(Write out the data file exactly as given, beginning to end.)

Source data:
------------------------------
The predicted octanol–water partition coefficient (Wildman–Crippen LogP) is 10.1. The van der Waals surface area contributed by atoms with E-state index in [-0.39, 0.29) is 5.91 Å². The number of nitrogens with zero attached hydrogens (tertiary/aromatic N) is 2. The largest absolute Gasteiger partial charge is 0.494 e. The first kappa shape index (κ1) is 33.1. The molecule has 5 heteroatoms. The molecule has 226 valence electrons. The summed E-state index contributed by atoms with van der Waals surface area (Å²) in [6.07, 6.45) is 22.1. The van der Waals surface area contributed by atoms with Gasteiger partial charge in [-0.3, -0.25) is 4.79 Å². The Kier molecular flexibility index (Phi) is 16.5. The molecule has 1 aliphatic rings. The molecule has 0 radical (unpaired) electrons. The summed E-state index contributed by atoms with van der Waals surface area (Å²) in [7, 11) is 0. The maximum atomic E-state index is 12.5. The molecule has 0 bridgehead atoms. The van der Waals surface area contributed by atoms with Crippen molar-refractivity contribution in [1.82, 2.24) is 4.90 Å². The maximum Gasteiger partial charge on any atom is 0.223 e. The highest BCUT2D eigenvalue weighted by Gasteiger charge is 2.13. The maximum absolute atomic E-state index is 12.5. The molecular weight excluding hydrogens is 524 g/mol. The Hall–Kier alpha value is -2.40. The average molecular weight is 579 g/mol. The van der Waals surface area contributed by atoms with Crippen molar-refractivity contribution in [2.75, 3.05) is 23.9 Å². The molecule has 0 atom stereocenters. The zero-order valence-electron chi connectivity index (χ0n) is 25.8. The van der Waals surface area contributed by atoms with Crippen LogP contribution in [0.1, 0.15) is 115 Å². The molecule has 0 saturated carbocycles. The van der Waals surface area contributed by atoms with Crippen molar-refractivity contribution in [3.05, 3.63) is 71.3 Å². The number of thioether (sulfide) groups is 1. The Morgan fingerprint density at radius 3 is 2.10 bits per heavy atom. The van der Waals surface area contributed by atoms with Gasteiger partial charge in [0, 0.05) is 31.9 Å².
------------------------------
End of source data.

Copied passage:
The predicted octanol–water partition coefficient (Wildman–Crippen LogP) is 10.1. The van der Waals surface area contributed by atoms with E-state index in [-0.39, 0.29) is 5.91 Å². The number of nitrogens with zero attached hydrogens (tertiary/aromatic N) is 2. The largest absolute Gasteiger partial charge is 0.494 e. The first kappa shape index (κ1) is 33.1. The molecule has 5 heteroatoms. The molecule has 226 valence electrons. The summed E-state index contributed by atoms with van der Waals surface area (Å²) in [6.07, 6.45) is 22.1. The van der Waals surface area contributed by atoms with Gasteiger partial charge in [-0.3, -0.25) is 4.79 Å². The Kier molecular flexibility index (Phi) is 16.5. The molecule has 1 aliphatic rings. The molecule has 0 radical (unpaired) electrons. The summed E-state index contributed by atoms with van der Waals surface area (Å²) in [7, 11) is 0. The maximum atomic E-state index is 12.5. The molecule has 0 bridgehead atoms. The van der Waals surface area contributed by atoms with Crippen molar-refractivity contribution in [1.82, 2.24) is 4.90 Å². The maximum Gasteiger partial charge on any atom is 0.223 e. The highest BCUT2D eigenvalue weighted by Gasteiger charge is 2.13. The maximum absolute atomic E-state index is 12.5. The molecular weight excluding hydrogens is 524 g/mol. The Hall–Kier alpha value is -2.40. The average molecular weight is 579 g/mol. The van der Waals surface area contributed by atoms with Crippen molar-refractivity contribution in [2.75, 3.05) is 23.9 Å². The molecule has 0 atom stereocenters. The zero-order valence-electron chi connectivity index (χ0n) is 25.8. The van der Waals surface area contributed by atoms with Crippen LogP contribution in [0.1, 0.15) is 115 Å². The molecule has 0 saturated carbocycles. The van der Waals surface area contributed by atoms with Crippen molar-refractivity contribution in [3.05, 3.63) is 71.3 Å². The number of thioether (sulfide) groups is 1. The Morgan fingerprint density at radius 3 is 2.10 bits per heavy atom. The van der Waals surface area contributed by atoms with Gasteiger partial charge in [0, 0.05) is 31.9 Å².